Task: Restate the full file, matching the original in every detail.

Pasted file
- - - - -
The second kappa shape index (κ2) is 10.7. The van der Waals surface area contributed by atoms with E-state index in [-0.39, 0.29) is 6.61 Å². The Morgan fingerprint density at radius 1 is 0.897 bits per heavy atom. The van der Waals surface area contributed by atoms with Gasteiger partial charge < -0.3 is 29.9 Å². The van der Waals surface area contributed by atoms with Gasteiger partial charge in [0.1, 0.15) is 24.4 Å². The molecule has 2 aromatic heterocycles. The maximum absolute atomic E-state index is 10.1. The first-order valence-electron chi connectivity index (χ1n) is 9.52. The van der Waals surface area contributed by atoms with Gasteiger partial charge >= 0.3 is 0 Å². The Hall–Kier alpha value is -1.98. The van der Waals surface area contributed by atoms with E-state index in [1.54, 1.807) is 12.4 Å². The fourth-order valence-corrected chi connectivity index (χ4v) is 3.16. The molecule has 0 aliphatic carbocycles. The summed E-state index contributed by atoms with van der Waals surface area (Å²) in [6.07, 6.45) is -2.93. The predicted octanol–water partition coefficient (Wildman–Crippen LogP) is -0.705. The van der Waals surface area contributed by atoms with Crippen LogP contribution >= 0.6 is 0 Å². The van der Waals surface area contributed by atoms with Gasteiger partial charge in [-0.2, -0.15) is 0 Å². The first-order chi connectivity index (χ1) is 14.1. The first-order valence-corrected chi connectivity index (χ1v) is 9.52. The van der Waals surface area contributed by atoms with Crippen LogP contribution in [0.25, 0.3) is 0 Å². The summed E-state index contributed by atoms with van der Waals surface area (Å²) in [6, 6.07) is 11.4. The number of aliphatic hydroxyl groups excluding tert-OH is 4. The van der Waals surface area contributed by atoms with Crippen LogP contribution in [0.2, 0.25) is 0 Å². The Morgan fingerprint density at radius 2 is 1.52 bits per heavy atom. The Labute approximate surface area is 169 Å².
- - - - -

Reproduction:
The second kappa shape index (κ2) is 10.7. The van der Waals surface area contributed by atoms with E-state index in [-0.39, 0.29) is 6.61 Å². The Morgan fingerprint density at radius 1 is 0.897 bits per heavy atom. The van der Waals surface area contributed by atoms with Gasteiger partial charge < -0.3 is 29.9 Å². The van der Waals surface area contributed by atoms with Gasteiger partial charge in [0.1, 0.15) is 24.4 Å². The molecule has 2 aromatic heterocycles. The maximum absolute atomic E-state index is 10.1. The first-order valence-electron chi connectivity index (χ1n) is 9.52. The van der Waals surface area contributed by atoms with Gasteiger partial charge >= 0.3 is 0 Å². The Hall–Kier alpha value is -1.98. The van der Waals surface area contributed by atoms with E-state index in [1.54, 1.807) is 12.4 Å². The fourth-order valence-corrected chi connectivity index (χ4v) is 3.16. The molecule has 0 aliphatic carbocycles. The summed E-state index contributed by atoms with van der Waals surface area (Å²) in [6.07, 6.45) is -2.93. The predicted octanol–water partition coefficient (Wildman–Crippen LogP) is -0.705. The van der Waals surface area contributed by atoms with Crippen LogP contribution >= 0.6 is 0 Å². The van der Waals surface area contributed by atoms with Gasteiger partial charge in [-0.2, -0.15) is 0 Å². The first-order chi connectivity index (χ1) is 14.1. The first-order valence-corrected chi connectivity index (χ1v) is 9.52. The van der Waals surface area contributed by atoms with Crippen LogP contribution in [0.25, 0.3) is 0 Å². The summed E-state index contributed by atoms with van der Waals surface area (Å²) in [6, 6.07) is 11.4. The number of aliphatic hydroxyl groups excluding tert-OH is 4. The van der Waals surface area contributed by atoms with Crippen LogP contribution in [0.2, 0.25) is 0 Å². The Morgan fingerprint density at radius 2 is 1.52 bits per heavy atom. The Labute approximate surface area is 169 Å².